Covira Surgical is a biotech firm to watch for their encouraging post-op infection treatment

Covira Surgical is a biotech firm to watch for their encouraging post-op infection treatment

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From drug costs to care procedures to government oversight agencies, there are few aspects of American life more regulated by legislators than the medical field. 

While the constant scrutiny is intended to make healthcare and hospitals safer, the truest saver of lives when it comes to potentially deadly post surgical infections could actually end up coming from the other side of that sometimes-contentious struggle: a medical innovator with a brilliant new idea.

Biotech firm, Covira Surgical, is now guiding its first creation through the arduous approval process, a formulation that could have an life-changing impact on the rapidly escalating number of infections striking patients following surgery. 

For patients at hospitals of all types under the care of any number of qualified surgeons, more virulent bacteria and less effective means to combat them are driving an upturn in the rate of post-op infections, accounting for almost 300,000 such cases each year in the U.S.

Those cases aren’t just a minor complication either. Infections setting in within 30 days of a procedure can add another 10 days to a hospital stay, make it five times more likely a patient will have to return to the hospital later, and cost all levels of the U.S. healthcare system an extra $34 billion in added treatment.

With more than 270,000 deaths per year attributed to sepsis that most often springs from bacterial infections, Dr. John Alverdy has made infection-related postoperative complications his life’s work. After 30 years of study, the University of Chicago-based surgeon helped form Covira to produce his answer to that problem, an effective product that keys on preventing destructive pathogens from running rampant in the gut microbiome of a recovering patient.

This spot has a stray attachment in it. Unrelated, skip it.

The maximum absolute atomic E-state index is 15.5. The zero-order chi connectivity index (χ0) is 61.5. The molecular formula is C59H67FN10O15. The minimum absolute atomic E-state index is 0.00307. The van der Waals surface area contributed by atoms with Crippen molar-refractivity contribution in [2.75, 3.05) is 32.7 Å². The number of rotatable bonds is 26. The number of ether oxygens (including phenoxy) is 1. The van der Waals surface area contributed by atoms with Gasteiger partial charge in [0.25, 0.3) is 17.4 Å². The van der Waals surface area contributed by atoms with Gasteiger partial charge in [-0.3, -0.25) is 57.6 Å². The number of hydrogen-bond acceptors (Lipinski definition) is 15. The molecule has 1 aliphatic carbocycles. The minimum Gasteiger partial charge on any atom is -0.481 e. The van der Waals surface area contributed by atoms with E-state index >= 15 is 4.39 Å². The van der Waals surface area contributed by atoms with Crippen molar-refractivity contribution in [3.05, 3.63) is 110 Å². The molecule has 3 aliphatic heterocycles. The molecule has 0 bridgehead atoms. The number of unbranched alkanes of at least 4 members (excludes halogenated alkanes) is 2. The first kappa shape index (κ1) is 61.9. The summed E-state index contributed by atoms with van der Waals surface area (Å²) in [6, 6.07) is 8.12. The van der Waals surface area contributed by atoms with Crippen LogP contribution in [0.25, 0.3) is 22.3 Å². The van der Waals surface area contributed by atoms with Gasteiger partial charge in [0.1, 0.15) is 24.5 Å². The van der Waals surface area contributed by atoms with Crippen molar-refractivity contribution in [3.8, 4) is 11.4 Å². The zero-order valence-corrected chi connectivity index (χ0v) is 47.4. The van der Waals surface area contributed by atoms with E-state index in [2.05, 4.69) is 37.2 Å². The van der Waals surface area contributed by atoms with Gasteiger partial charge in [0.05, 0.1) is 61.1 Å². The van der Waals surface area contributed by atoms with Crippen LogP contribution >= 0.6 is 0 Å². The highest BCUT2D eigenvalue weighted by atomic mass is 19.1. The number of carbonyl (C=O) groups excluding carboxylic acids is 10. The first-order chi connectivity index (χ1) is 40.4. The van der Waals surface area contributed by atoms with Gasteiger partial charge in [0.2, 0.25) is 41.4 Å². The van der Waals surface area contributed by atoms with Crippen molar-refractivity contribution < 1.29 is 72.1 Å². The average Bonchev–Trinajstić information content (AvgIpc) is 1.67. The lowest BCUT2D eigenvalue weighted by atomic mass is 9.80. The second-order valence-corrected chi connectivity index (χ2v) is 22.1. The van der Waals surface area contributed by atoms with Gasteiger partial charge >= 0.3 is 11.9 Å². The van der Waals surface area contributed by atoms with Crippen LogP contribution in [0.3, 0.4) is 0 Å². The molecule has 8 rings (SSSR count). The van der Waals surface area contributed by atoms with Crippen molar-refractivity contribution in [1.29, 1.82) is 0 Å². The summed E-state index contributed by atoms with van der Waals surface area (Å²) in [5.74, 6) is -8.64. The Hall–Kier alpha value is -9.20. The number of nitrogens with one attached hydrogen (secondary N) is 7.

This creation is Pi-PEG, a tasteless prescription medication that a surgical patient can drink both before and after they have their surgery. It’s a stark contrast with antibiotics, which remain the most common method for trying to attack harmful bacteria. While strong antibiotics can kill bacteria, as well as weaken the body in the process, Pi-PEG takes a more restorative approach.

The formula actually works to strengthen a patient’s gut health, fostering improved natural defenses against the effects of an infection. Meanwhile, it also stimulates the body’s creation of phosphate, which serves as a natural restriction on bacterial growth and spread. Pi-PEG doesn’t kill bacteria, but it does inhibit its virulence enough to render it most harmless, allowing the body to continue to build strength, push back against the infection, and help the patient recover normally

After encouraging results from small animal studies as well as over 200 peer review bodies, Pi-PEG is now undergoing a year-plus long effort to receive U.S. Food and Drug Administration permission to begin live human trials. In addition to helping patients heal, the future is bright for Covira Surgical itself behind their new medication, leading to a projection of $2.2 billion in revenue by 2037.

For as little as $250, potentially interested investors can check out specifics on Covira Surgical via StartEngine and determine if they want to join the crowdfunding effort and diversify their portfolios.

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